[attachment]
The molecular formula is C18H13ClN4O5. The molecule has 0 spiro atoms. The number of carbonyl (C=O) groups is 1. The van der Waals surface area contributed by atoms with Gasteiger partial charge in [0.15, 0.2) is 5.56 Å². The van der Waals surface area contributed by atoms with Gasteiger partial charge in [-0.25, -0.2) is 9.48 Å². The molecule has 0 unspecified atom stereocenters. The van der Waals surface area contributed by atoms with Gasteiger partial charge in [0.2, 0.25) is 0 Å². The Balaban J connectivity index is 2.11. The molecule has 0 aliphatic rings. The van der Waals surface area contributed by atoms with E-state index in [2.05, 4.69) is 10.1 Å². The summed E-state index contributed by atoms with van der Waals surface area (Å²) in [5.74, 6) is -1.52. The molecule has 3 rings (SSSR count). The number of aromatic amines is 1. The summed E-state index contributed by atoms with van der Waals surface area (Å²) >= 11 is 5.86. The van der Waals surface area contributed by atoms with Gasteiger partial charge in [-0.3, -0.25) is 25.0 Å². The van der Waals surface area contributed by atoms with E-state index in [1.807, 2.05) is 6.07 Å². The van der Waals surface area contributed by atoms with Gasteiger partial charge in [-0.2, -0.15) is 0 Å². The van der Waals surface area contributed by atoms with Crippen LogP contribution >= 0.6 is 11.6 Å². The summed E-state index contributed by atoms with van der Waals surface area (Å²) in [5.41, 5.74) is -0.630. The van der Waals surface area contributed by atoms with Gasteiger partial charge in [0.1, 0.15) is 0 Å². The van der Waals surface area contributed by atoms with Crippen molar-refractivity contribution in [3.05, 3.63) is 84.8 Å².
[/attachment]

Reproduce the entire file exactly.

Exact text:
The molecular formula is C18H13ClN4O5. The molecule has 0 spiro atoms. The number of carbonyl (C=O) groups is 1. The van der Waals surface area contributed by atoms with Gasteiger partial charge in [0.15, 0.2) is 5.56 Å². The van der Waals surface area contributed by atoms with Gasteiger partial charge in [-0.25, -0.2) is 9.48 Å². The molecule has 0 unspecified atom stereocenters. The van der Waals surface area contributed by atoms with Gasteiger partial charge in [0.2, 0.25) is 0 Å². The Balaban J connectivity index is 2.11. The molecule has 0 aliphatic rings. The van der Waals surface area contributed by atoms with E-state index in [2.05, 4.69) is 10.1 Å². The summed E-state index contributed by atoms with van der Waals surface area (Å²) in [5.74, 6) is -1.52. The molecule has 3 rings (SSSR count). The number of aromatic amines is 1. The summed E-state index contributed by atoms with van der Waals surface area (Å²) >= 11 is 5.86. The van der Waals surface area contributed by atoms with Gasteiger partial charge in [-0.3, -0.25) is 25.0 Å². The van der Waals surface area contributed by atoms with E-state index in [1.807, 2.05) is 6.07 Å². The van der Waals surface area contributed by atoms with Gasteiger partial charge in [-0.2, -0.15) is 0 Å². The van der Waals surface area contributed by atoms with Crippen LogP contribution >= 0.6 is 11.6 Å². The summed E-state index contributed by atoms with van der Waals surface area (Å²) in [5.41, 5.74) is -0.630. The van der Waals surface area contributed by atoms with Gasteiger partial charge in [0.1, 0.15) is 0 Å². The van der Waals surface area contributed by atoms with Crippen molar-refractivity contribution in [3.05, 3.63) is 84.8 Å².